Commercial Viability of Mac OS X Snow Leopard
1. Intro to Article
2. Snow Leopard at a glance
3. Usability of Snow Leopard
4. Networking with OS X
5. Comparison to Microsoft Windows 7
6. Positive Features of Snow Leopard (Over Windows 7)
7. Negative Features of Snow Leopard (Over Windows 7)
8. Commercial Viability of MAC OS X Snow Leopard
I have been a Microsoft User for sixteen years since I bought my first computer when I was 16, or should I say when my parents bought my first computer! It was a Microsoft Windows 3.11 for workgroups operating system and it was to start me out on the road to a career in IT. I started college studying Information Technology and found Microsoft to be the only operating system available to the students at the time; it's just what we were being taught.
As I progressed from college and started work in IT building computers and moving into a field service role I find there was only one system I was implementing and yes you guessed, it was Microsoft. I came across the odd Novell network or UNIX system but generally everything was Microsoft Windows 95 then 98 and 2000 and the infamous Millennium Edition (that was great!).
I qualified as a Microsoft Certified Systems Engineer in NT 4 and learnt a lot. I then worked in the field of networking and realised I actually didn't know that much from the MCSE; experience is everything with computers and I now feel fortunate to have been involved in such an IT shift that we have seen over the last twenty years.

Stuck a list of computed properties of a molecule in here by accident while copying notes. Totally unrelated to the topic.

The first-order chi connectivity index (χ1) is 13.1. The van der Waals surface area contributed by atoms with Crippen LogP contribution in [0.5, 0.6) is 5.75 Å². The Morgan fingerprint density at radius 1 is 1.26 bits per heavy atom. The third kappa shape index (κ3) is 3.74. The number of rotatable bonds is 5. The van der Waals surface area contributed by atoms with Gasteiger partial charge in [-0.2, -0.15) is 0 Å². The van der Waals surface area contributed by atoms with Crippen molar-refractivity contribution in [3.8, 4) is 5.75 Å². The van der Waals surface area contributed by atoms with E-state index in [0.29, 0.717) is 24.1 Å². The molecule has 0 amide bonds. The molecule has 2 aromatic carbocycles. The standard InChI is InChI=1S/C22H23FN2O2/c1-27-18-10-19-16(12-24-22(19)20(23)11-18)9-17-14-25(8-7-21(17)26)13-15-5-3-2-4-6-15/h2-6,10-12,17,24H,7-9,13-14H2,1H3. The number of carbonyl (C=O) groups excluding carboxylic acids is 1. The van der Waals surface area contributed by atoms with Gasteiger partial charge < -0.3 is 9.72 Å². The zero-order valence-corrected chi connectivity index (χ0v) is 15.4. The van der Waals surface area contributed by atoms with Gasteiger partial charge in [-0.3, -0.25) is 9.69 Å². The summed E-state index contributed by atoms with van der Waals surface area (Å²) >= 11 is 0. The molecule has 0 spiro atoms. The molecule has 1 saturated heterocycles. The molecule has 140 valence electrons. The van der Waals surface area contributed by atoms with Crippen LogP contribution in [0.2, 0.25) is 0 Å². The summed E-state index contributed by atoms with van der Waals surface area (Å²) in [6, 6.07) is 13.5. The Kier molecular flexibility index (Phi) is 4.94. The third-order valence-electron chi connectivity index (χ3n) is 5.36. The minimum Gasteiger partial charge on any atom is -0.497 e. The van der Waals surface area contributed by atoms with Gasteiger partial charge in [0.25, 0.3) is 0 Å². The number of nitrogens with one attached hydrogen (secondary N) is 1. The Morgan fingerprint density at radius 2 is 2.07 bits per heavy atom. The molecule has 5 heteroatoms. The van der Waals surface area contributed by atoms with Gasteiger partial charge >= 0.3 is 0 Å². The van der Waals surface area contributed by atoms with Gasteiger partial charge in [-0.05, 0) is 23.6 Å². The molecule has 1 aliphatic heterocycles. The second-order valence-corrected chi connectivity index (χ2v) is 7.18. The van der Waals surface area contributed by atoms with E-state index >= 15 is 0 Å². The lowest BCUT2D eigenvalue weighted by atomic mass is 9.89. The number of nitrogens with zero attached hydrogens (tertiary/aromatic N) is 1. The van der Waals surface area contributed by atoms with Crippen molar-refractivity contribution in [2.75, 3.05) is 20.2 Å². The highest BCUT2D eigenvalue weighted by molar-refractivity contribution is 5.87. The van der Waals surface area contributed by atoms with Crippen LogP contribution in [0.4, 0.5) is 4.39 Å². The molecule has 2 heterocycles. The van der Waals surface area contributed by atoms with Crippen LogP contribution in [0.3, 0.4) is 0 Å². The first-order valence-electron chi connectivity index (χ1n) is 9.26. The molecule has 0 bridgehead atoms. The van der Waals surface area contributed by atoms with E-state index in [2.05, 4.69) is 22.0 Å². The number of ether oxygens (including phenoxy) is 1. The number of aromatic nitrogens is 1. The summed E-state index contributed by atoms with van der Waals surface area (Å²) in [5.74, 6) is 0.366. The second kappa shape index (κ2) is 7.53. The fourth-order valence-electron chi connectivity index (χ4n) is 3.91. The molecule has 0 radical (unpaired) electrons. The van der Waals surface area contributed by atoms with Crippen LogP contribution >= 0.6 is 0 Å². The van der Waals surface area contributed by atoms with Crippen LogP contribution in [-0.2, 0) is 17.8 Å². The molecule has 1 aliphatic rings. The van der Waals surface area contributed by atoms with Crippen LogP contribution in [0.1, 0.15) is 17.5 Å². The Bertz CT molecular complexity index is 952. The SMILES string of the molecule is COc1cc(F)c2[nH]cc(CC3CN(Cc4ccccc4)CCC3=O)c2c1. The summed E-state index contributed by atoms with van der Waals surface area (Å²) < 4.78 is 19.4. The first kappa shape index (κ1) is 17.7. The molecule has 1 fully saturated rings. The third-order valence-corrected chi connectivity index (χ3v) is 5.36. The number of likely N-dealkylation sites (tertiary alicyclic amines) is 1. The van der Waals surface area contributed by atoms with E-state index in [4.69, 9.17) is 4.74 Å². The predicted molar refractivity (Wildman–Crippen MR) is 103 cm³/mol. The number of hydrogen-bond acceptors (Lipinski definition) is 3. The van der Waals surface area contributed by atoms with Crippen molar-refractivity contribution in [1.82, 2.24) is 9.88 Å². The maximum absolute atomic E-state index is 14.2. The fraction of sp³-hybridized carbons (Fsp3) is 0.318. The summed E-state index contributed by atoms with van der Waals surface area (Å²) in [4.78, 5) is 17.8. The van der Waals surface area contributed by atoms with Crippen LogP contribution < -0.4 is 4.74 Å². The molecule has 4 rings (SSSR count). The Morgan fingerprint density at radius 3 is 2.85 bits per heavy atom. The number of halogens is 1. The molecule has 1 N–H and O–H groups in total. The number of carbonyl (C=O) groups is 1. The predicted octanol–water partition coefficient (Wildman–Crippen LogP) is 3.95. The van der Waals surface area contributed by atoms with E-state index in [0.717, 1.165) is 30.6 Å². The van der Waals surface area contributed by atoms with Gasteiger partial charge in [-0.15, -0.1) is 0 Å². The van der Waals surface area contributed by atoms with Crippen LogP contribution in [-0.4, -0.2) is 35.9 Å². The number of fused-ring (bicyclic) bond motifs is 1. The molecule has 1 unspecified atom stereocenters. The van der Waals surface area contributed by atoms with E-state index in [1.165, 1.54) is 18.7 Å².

Over the years of working in IT I have heard talk of this small company (roll eyes!) called Apple and this device they have called a Mac! I always brushed it away as a worthless competitor to Microsoft, noting that Microsoft had major market share and people were bought on their software. Apple had lost and would slowly disappear into oblivion.
I never actually looked at a Mac only hearing stories like, they don't crash, they don't get viruses, it does what I need etc. What ever people told me about Apple and this `Mac` I just rolled my eyes as the Microsoft guy that knew best, until the launch of the iPod then the iPhone. These devices were genius in a box!
I stopped and looked at Apple for the first time thinking that they were very clever, they got the iPod and iPhone brilliantly right. Design, marketing, quality, size I couldn't fault Apple for their latest devices and now I was wondering if the computers were as good. I still didn't look though, something just wasn't pulling me to the computer side; Microsoft still had that side for me.
As my job evolved I started working with a company installing multifunction photocopiers to networks for printing and scanning and frequently kept stumbling upon MacBooks that also needed to print. This was a nightmare at first as I didn't know a thing about Macs but surprisingly I found installing the photocopiers to a Snow Leopard Mac easier than I did on a PC. My mind began to wonder. The more I saw of Snow Leopard the more I wanted to know, the problem was I never saw one for long enough to mess around on.